F/A-18 Hornet strike fighters assigned to the US Navy flight demonstration squadron the Blue Angels pull into formation after being refueled from a KC-135 Stratotanker with the 756th Air Refueling Squadron, Joint Base Andrews Naval Air Facility. (Picture: Master Sgt. Jeremy Lock /DVIDS).

F/A-18 Hornet strike fighters assigned to the US Navy flight demonstration squadron the Blue Angels pull into formation, Joint Base Andrews Naval Air Facility. (Picture: Master Sgt. Jeremy Lock /DVIDS).

Aircraft

Who are the Blue Angels?

Everything you need to know about the American version of the Red Arrows.

F/A-18 Hornet strike fighters assigned to the US Navy flight demonstration squadron the Blue Angels pull into formation after being refueled from a KC-135 Stratotanker with the 756th Air Refueling Squadron, Joint Base Andrews Naval Air Facility. (Picture: Master Sgt. Jeremy Lock /DVIDS).

F/A-18 Hornet strike fighters assigned to the US Navy flight demonstration squadron the Blue Angels pull into formation, Joint Base Andrews Naval Air Facility. (Picture: Master Sgt. Jeremy Lock /DVIDS).

Britain's elite aerobatics display team, the Red Arrows, is not alone in its mastery of flight demonstrations and its ability to wow crowds at air shows worldwide.

In fact, many world militaries can boast aerobatic display teams, including France's Patrouille de France and Italy's Frecce Tricolori.

The Blue Angels are the United States Navy's version of our Red Arrows and are the second-oldest display team on the planet.

But just who are they, what do they look like and how do they compare to their Royal Air Force counterparts in the sky? Here's all you need to know.

A KC-135 Stratotanker with the 756th Air Refueling Squadron, Joint Base Andrews Naval Air Facility, Md., refuels a F/A-18 Hornet strike fighter assigned to the US Navy flight demonstration squadron the Blue Angels (Picture: Master Sgt. Jeremy Lock /DVIDS).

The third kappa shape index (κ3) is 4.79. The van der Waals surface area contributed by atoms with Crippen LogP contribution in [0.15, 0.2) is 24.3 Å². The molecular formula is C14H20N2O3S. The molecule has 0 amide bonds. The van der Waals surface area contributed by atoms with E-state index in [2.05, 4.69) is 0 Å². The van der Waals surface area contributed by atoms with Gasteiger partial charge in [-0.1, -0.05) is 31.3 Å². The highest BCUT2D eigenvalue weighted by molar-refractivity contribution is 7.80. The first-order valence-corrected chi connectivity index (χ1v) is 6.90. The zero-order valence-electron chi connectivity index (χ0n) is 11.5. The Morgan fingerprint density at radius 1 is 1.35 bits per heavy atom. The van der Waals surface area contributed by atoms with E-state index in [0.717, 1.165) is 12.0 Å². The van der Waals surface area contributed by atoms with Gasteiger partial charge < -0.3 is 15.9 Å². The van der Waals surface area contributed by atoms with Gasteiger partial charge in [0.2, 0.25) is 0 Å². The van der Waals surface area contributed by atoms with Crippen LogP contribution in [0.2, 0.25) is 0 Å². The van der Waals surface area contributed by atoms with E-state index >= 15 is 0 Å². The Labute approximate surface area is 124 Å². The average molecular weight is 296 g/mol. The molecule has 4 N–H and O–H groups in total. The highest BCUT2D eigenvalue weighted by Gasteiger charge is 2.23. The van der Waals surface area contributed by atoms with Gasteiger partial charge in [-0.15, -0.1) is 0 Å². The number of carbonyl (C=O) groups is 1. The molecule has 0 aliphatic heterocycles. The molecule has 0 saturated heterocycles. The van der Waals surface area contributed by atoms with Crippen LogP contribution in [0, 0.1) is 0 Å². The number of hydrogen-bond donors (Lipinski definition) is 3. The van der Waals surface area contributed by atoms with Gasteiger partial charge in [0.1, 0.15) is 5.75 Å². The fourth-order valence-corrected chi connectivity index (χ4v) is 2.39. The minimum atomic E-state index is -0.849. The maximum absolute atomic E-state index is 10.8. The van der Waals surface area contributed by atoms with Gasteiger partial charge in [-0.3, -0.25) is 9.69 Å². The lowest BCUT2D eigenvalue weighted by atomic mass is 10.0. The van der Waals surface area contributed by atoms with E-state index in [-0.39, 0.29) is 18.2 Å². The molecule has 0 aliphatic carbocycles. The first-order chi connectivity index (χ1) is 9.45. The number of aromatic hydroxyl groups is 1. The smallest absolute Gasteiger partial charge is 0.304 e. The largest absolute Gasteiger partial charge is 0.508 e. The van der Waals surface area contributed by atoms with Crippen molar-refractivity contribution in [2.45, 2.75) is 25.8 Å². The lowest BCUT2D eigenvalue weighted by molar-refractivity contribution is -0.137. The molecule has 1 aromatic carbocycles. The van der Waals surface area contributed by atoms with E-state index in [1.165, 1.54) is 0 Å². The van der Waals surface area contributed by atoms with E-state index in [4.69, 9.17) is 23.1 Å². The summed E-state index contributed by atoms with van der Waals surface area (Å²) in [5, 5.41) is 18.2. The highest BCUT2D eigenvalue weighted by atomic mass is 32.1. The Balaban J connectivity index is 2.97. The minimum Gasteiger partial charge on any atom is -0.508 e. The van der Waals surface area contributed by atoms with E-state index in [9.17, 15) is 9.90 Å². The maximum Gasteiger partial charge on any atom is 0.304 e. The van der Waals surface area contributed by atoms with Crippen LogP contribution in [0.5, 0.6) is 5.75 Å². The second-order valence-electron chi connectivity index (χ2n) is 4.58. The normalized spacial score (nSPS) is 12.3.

A KC-135 Stratotanker with the 756th Air Refueling Squadron, Joint Base Andrews Naval Air Facility, Md., refuels a F/A-18 Hornet strike fighter assigned to the Blue Angels (Picture: Master Sgt. Jeremy Lock /DVIDS).

Who are they?

The Blue Angels perform aerial displays across the United States and typically clock up more than 60 events annually.

Established in 1946, the 'Blues' have performed the same techniques for more than 75 years and are seen by about 11 million spectators annually. 

On their official website, the Blue Angels say: "In 1946, the Chief of Naval Operations, Admiral Chester Nimitz, had a vision to create a flight exhibition team in order to raise the public's interest in naval aviation and boost Navy morale."

Where did the Blue Angels get their name?

The origin of their name – the Blue Angels – was down to chance.

In their inaugural year, ahead of their first air displays, a founding pilot borrowed it from a New York-based nightclub with the same name.

Mission statement

The modern Blue Angels team has a mission statement detailing its aims, eight decades on from its formation.

It says: "The mission of the Blue Angels is to showcase the teamwork and professionalism of the United States Navy and Marine Corps through flight demonstrations and community outreach while inspiring a culture of excellence and service to country."

What aircraft do the Blue Angels use?

Blue Angels' pilots fly F/A-18 E (Super) Hornets.

The aircraft has a top speed of 1,190mph and can operate at a maximum ceiling of at least 50,000ft.

Alongside Super Hornets, the team uses support aircraft, including the 'Fat Albert' Super Hercules.

F/A-18 Hornet strike fighters assigned to the U.S. Navy flight demonstration squadron the Blue Angels pull into formation after being refueled from a KC-135 Stratotanker with the 756th Air Refueling Squadron

F/A-18 Hornet strike fighters assigned to the U.S. Navy flight demonstration squadron the Blue Angels pull into formation after being refueled from a KC-135 Stratotanker with the 756th Air Refueling Squadron (Picture: Master Sgt. Jeremy Lock /DVIDS).

Who are the team's pilots?

The Blue Angels have 17 military officers who have volunteered to spend two years with the team. Upon completion of their tour, the pilots return to the fleet and continue their military careers.

The team is led by the "Boss" – the Blue Angels Commanding Officer. He is selected by the US Navy's Chief of Naval Air Training and must have commanded a tactical jet squadron in the US Navy.

The Blue Angels describe their pilots as "well-rounded representatives of their fleet counterparts", adding that: "Career-oriented Navy and Marine Corps jet pilots with an aircraft carrier qualification and a minimum of 1,250 tactical jet flight-hours are eligible for positions".

You can even meet the pilots

Anybody interested in seeing the Blue Angels train can turn up to their base at the National Aviation Museum in Pensacola, Florida, on Wednesdays.

The team members even make themselves available for fan meet and greet sessions, staying to sign autographs in the museum once they finish rehearsing.